ABSTRACT Pseudocarcinomatous hyperplasia is not fundamentally a hyperplasia of epidermal epithelium, but rather a hyperplasia of adnexal epithelia, namely, of follicular infundibula and eccrine ducts. All examples of pseudocarcinomatous hyperplasia are responses to an underlying inflammatory or neoplastic process. That process can usually be discerned beneath the pseudocarcinomatous hyperplasia in the biopsy specimen. Application of criteria that pertain mostly to architectural pattern (silhouette) enables pseudocarcinomatous hyperplasia to be differentiated histopathologically from squamous cell carcinoma.
Dermatologic Surgery 01/2014; DOI:10.1111/dsu.12429 · 1.56 Impact Factor
Journal of Cutaneous and Aesthetic Surgery 10/2014; 7(4):232. DOI:10.4103/0974-2077.150787
[Show abstract] [Hide abstract]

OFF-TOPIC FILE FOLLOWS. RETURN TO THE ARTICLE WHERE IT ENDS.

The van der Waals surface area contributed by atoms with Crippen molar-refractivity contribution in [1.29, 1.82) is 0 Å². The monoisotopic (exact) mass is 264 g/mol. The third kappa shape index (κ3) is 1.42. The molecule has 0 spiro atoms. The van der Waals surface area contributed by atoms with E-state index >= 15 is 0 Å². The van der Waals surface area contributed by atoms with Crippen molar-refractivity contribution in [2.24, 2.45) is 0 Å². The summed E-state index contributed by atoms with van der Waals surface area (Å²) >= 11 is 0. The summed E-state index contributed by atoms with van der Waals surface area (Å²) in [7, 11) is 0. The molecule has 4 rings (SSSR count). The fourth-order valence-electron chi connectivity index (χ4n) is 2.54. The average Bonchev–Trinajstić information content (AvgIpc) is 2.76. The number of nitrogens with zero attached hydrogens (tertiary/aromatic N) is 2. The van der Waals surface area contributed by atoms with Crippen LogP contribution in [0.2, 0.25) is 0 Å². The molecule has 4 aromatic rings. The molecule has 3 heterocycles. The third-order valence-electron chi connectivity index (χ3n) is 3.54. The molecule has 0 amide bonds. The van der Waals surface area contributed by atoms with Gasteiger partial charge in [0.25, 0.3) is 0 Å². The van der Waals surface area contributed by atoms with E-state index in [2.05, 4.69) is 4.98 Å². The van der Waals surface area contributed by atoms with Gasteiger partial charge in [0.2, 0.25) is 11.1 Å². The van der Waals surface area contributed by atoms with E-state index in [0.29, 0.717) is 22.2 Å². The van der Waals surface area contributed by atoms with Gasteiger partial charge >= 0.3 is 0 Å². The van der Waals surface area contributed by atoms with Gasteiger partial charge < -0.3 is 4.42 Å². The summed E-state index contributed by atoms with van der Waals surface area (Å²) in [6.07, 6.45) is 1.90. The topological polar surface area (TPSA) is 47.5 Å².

ABSTRACT: The clinical and pathological findings in 10 cases of vulvar granular cell tumor are reviewed. Nine patients presented with solitary, grossly circumscribed, subcutaneous or submucosal nodules and one with synchronous bilateral labial nodules; two exhibited surface epithelial ulceration. Striking pseudocarcinomatous hyperplasia of the overlying squamous epithelium was noted in five of the 10 cases, leading to a misdiagnosis of invasive squamous carcinoma on superficial biopsy in one case. In contrast to previously published data, it was found that pseudocarcinomatous hyperplasia contained numerous mitotic figures, squamous pearls, mildly atypical nuclei, focally prominent nucleoli, and focal single cell infiltration; follicular infundibula were not preferentially involved. Excluding the presence of the underlying granular cell tumor, these features rendered the hyperplastic proliferation nearly indistinguishable from infiltrative squamous carcinoma. Marked squamous cell atypia, although not always present in biopsies of well-differentiated squamous carcinoma, was the only distinguishing histologic feature not found in pseudocarcinomatous hyperplasia. Although vulvar granular cell tumor is an unusual neoplasm, it should be considered in the differential diagnosis of an apparently infiltrative squamous lesion of the vulva when the base of the lesion is not present in the biopsy specimen. This is particularly true of tumors with a nodular, radially symmetric gross appearance. (C)1991International Society of Gynecological PathologistsInternational Journal of Gynecological Pathology 01/1991; 10(1):59-66. DOI:10.1097/00004347-199101000-00007 · 1.63 Impact Factor